I was born on the prairies, where the wind blew free and there was nothing to break the light of the sun. I was born where there were no enclosures. [GERONIMO]
Tuesday, July 19, 2011
I was there - Abdul Haleem
Was it worth it?
It has been 12 days since I have seen my wife, my son (who has just turned three) and my one-month-old daughter, sweet little Lana girl. If I don’t go down to see them this weekend, I will not see them for at least another week.
Three days ago my wife and I celebrated our fourth wedding anniversary, whilst we were apart. I had a choice to go back to Penang and be with them for the weekend, but instead, I chose to go down to Kuala Lumpur to support Bersih 2.0.
I arrived in KLIA at about 10.30am. The airport looked eerily deserted. As I travelled light, I literally ran to get an ERL ticket and jumped onto the train. As my excitement grew, I looked around to see KL as a ghost town. Even on Hari Raya holidays, you’ll see more cars on the Sungei Besi Highway compared to this particular Saturday.
Walking out from KL Sentral, I was shocked to see a huge presence of FRU units and police. I assumed this was to “manage possible demonstrators who might alight in KL Sentral and walk towards Masjid Negara.” I proceed to my hotel, which was just across from KL Sentral.
Coming out from the elevator I was greeted by two cops who were stationed there. I told them I was there to check in and they let me pass. I did notice more police in the lobby but I was still naïvely thinking that they were only there for general safety. I checked in, went to my room and changed into something more comfortable, (not the official T-shirt though) and walked back to KL Sentral.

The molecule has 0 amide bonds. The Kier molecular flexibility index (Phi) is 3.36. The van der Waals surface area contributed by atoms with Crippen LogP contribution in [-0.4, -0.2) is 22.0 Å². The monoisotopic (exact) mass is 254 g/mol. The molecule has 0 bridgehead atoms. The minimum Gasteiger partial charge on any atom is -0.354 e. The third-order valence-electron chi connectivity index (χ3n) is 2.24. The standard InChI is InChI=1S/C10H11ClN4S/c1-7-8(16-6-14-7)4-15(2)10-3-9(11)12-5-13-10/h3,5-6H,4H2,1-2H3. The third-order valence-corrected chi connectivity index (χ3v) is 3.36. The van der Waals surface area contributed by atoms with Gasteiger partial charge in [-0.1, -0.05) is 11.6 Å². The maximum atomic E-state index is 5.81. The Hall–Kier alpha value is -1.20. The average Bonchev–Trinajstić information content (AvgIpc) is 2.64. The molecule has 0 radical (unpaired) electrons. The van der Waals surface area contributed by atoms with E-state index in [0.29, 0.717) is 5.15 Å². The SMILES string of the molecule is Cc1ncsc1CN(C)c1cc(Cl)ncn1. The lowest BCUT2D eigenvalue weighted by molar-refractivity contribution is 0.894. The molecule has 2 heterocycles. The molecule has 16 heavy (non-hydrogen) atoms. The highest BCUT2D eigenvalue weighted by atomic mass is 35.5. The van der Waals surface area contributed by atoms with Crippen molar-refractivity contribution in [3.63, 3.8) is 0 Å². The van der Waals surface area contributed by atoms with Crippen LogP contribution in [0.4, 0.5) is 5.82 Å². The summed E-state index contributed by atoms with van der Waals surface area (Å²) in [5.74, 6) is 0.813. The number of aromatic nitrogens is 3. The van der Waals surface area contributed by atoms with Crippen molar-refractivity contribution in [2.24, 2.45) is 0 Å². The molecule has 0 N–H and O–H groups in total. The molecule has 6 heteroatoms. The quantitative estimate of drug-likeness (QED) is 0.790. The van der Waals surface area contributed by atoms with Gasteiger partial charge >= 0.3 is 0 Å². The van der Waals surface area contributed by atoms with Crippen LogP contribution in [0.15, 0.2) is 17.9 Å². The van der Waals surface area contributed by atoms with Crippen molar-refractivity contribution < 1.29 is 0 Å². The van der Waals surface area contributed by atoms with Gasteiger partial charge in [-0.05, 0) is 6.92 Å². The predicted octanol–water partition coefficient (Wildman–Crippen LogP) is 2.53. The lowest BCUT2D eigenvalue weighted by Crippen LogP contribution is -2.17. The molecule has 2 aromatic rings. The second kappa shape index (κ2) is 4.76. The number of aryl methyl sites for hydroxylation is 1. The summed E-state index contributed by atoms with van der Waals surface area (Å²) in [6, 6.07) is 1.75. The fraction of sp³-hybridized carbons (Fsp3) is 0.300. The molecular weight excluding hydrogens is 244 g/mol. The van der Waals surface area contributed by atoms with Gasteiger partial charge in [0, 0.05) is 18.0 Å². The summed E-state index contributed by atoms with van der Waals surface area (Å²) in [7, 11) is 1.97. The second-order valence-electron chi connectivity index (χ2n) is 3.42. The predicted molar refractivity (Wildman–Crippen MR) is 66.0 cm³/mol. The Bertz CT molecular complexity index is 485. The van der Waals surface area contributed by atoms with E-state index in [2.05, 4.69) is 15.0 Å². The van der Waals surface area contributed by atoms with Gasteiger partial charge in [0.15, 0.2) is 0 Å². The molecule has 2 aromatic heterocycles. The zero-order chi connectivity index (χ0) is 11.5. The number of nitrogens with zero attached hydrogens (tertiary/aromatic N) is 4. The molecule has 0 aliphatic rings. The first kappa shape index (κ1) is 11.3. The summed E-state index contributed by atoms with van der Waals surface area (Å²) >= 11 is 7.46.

I was surprised when I was still managed to get a ticket to Masjid Jamek. As soon as I was in Masjid Jamek LRT station, I could feel the atmosphere. The party was definitely ON. I remember thinking to myself that being alone may not help at all. Thus, I sought a group to join.
Within five minutes, I noticed a crowd of about 30 people gathering at the junction of Amanah Rakyat Building. As I joined them the leader started to give a speech. A journalist told me it was Dr Hatta Ramli from PAS who was giving the speech and he would lead this group to Stadium Merdeka.
We managed to walk to Menara Maybank without any trouble. By now the group size had grown to the hundreds, as we were now joined by other political figures such as Tony Pua from DAP. Suddenly, without any warning, teargas and chemical-laced water were shot and sprayed towards us. The effects were immediate and were more than I could bear.
As this was my first face-off with such hostility, like many hundreds around me, we ran to seek shelter. We climbed the stalled escalator towards the main entrance of Menara Maybank and worn out and almost defeated, we crumbled to the floor for a decent breath.
The teargas effects were agonizing and thanks to the expertise of FRU chemical unit, the chemicals were burning my skin. There were a number of mak ciks hand in hand with their teenage daughters. Although people were outraged, we remained civil and this was when I learned my first two lessons of the day.
Despite the anger, frustration and pain, all of us were civil. Very civil. I instinctively knew that it wasn’t a good time to break and thrash everything that was in front of us.
Although vandalism is part of mass rallies everywhere else, it wasn’t here. Not one person vandalised anything. True unity is in action. People genuinely cared for each other regardless of ethnic, religious or status differences. Everyone was ONE. Malaysians. With all due respect, Datuk Seri Najib Razak, this is 1 Malaysia with substance. Not the kind of crowd with free 1 Malaysia T-shirts waving the Malaysian flag whilst thinking of the free food which will be provided later.
Was it worth it to join the rally? Definitely, I have no doubt in my mind. I felt a sense of solidarity with all those around me, in a way which is almost unexplainable.
After 30 minutes of a break and recharging myself with a can of Red Bull, I rejoined the masses. I found a huge group just in front of our newly renovated Pudu Raya Bus Terminal.
By then, the marchers had already experienced rounds of tear gas and water cannons. I watched in shock, as water ran down the street like a flash flood. Somehow, I managed to sneak into the crowd. Someone told me how MP Sivarasa Rasiah was negotiating with the police, and whilst he was negotiating, I had the pleasure of experiencing something I will never forget for the rest of my life.